‘Surreptitiously.’ Is the word simply Annie Swan’s way of saying that her mother did not tell the others about the book? Or was Mrs Swan secretly and perhaps guiltily indulging herself? Were novels frowned upon in this God-fearing household? Whatever the case, the nature of Mrs Henry Wood’s East Lynne, which appeared in 1861 and became a massive best-seller, raises interesting possibilities for interpreting Mrs Swan’s evidently keen desire to begin and to finish reading it. On one level it seems the perfect book for devout middle-class adults, for it advocates in no uncertain terms the importance of marital fidelity, the heroine, Lady Isabel Carlyle, reaping only prolonged misery from her renewed liaison with an old flame. The moral is pressed firmly home: ‘Lady — wife — mother! Should you ever be tempted to abandon your home, so will you awaken! Whatever trials may be the lot of your married life . . . resolve to bear them: fall down upon your knees and pray to be enabled to bear them: pray for patience . . . to resist the demon that would urge you to escape . . .’ (book XI, p. 1), and so on. Yet in the course of its narrative this aptly termed ‘sensation novel’ puts the reader in close touch with the compulsions and illicit conduct that formally it condemns. There is a corresponding ambiguity in the character of Annie Swan’s mother. She is on the one hand the model of a conventional housewife, responsive to ‘the beauty in humanity’, blessed with ‘endless patience’, a ‘tireless worker in . . . baking, cooking, washing, mending, and making’ (pp. 21-22). On the other side lies the veiled self, an element of which kept her that day — with whatever precise motivations and feelings — engrossed in the cautionary yet lurid story of a woman who became an adulteress.
Annie Swan says she has ‘often thought of all that must have been repressed and hidden in that still nature’ but follows this with an example of her mother’s ability to find ‘compensations’ for ‘what she had to suffer from us all’ that is very different from shutting herself away with a copy of East Lynne:

I have seen her standing on the doorstep, looking away across the wide landscape to the sea, with an expression of still rapture on her face. When spoken to, it is as if she came back with a startled air from some region beyond, lovely and desirable, to the stark reality of daily living. (p. 22)

This returns us to Cowper. We cannot know what dimension of The Task most appealed to Mrs Swan but the vignette suggests it might well have been the landscape descriptions. The distant prospect of ‘slant hills’ and ‘woods’ early in Book VI (ll. 57ff.) springs to mind, not least because it leads on to reflections on the subject of reverie or contemplation. ‘Meditation here / May think down hours to moments. Here the heart / May give an useful lesson to the head’ (VI. 84-86). Communion with nature was always for Cowper a crucial source of inward release and renovation, and on this occasion he adds a celebration of the enlightenment it can bring to the receptive spirit, as opposed to the knowledge we garner laboriously from books. Annie Swan for her part depicts a pure joy, a ‘rapture’, which she then envisions, not at all implausibly, as the expression of a driven capacity in her mother for finding intermittent liberation from the narrow confines of her routine existence.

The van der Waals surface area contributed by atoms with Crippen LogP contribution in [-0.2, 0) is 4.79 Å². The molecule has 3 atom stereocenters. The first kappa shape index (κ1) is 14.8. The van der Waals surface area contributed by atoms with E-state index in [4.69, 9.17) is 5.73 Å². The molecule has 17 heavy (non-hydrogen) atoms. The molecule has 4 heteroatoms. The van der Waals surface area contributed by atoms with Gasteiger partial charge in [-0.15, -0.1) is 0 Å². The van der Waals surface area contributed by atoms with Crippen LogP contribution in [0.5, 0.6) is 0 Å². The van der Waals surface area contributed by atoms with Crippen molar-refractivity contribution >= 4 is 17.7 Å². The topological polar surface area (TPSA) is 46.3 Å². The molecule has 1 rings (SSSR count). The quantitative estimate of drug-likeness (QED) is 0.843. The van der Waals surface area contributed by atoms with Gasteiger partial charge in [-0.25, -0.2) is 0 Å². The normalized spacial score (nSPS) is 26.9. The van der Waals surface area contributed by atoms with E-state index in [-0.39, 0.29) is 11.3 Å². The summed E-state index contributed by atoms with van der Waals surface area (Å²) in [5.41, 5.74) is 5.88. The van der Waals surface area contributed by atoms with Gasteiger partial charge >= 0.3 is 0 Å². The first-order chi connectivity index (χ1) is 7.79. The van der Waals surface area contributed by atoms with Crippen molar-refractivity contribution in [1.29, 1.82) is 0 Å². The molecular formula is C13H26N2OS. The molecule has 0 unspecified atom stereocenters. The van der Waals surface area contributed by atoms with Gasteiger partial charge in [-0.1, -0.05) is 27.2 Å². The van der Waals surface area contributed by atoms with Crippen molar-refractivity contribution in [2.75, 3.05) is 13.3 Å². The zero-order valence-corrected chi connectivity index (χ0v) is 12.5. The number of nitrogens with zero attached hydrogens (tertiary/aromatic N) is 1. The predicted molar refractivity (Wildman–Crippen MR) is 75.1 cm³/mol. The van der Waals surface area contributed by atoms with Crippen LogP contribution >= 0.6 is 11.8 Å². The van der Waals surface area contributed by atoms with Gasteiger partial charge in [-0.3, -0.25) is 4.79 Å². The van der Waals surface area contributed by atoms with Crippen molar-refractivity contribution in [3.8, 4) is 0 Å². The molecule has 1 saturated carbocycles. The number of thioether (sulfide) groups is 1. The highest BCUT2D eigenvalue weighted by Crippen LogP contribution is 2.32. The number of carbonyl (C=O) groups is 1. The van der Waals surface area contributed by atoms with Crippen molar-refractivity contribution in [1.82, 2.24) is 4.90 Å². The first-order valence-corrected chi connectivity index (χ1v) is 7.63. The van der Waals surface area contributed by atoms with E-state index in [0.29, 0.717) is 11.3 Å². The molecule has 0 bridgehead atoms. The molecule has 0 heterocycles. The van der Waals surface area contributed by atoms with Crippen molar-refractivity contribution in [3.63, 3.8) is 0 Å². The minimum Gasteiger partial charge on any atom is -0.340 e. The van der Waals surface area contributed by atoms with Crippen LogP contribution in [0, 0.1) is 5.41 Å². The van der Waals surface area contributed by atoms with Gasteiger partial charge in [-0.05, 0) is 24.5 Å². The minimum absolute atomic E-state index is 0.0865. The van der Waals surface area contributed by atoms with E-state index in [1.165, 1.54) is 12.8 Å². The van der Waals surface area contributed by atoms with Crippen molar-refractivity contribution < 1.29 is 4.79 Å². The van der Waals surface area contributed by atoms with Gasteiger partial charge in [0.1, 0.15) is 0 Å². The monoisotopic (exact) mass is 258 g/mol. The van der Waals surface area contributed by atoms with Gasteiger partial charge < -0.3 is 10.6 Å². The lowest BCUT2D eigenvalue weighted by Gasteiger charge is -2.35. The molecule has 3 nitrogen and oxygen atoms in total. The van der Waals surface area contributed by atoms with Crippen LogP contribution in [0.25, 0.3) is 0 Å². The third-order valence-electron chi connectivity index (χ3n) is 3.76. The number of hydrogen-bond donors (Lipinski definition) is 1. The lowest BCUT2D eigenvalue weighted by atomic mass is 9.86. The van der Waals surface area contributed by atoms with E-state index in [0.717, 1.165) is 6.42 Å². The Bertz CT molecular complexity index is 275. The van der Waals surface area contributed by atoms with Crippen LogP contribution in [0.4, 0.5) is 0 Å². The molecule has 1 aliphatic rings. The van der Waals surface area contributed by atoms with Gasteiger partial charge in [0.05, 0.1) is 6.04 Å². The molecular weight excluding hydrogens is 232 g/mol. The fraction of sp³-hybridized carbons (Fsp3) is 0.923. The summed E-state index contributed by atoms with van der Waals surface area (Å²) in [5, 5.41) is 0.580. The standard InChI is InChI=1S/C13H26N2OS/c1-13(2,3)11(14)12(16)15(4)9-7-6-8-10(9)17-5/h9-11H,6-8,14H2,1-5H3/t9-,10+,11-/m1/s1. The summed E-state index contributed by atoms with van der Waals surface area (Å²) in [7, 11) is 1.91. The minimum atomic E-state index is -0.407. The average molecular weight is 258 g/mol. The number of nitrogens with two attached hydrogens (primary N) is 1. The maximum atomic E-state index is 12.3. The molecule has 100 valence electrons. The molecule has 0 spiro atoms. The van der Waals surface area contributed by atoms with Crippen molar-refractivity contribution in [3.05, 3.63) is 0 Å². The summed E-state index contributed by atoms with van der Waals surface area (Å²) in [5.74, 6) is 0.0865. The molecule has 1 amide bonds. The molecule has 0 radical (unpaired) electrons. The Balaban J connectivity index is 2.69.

The sea supplies an interesting detail. It has a place, we may recollect, in the obsessive imagination of Cowper’s Crazy Kate (Task, I. 534-56), who longs in vain for the return of the sailor to whom she is bound, goes mad when she hears of his death, and so prefigures later studies in female erotomania of which Jane Austen’s Marianne Dashwood and Dickens’s Miss Havisham are notable instances.6 For Annie Swan it seemingly represents the farthest reach of her mother’s inner, as well as actual, gaze and the horizon of a world of freedom and potentiality beyond the constrictions of orthodox domestic life. It signifies both boundary and gateway, both limitation and desire. While Mrs Swan’s own view of her situation must remain a secret, such scenarios, as well as more directly the phrase ‘all that must have been repressed’, leave us in no doubt of her daughter’s feminist leanings. That, though, is another story.


1 Annie S. Swan, My Life: An Autobiography (London: Ivor Nicholson & Watson, 1937), p. 21. Further references are bracketed within the text.
2 Francis Jeffrey, Review of Crabbe’s Tales, Edinburgh Review, 20 (July-Nov. 1812), 280.
3 Correspondence between Goethe and Carlyle, ed. C.E. Norton (London, 1887), p. 161.
4 Thomas Babington Macaulay, Review of Robert Southey’s edition of The Pilgrim’s Progress, Edinburgh Review, 54 (Dec. 1831), 452.
5 See, for example, Lodwick Hartley, William Cowper: The Continuing Revaluation (Chapel Hill: University of North Carolina Press, 1960), pp. 3-15.
6 See Philip W. Martin, Mad Women in Romantic Writing (Brighton: Harvester Press, 1987), pp. 19-22.

(J4 Article Newey)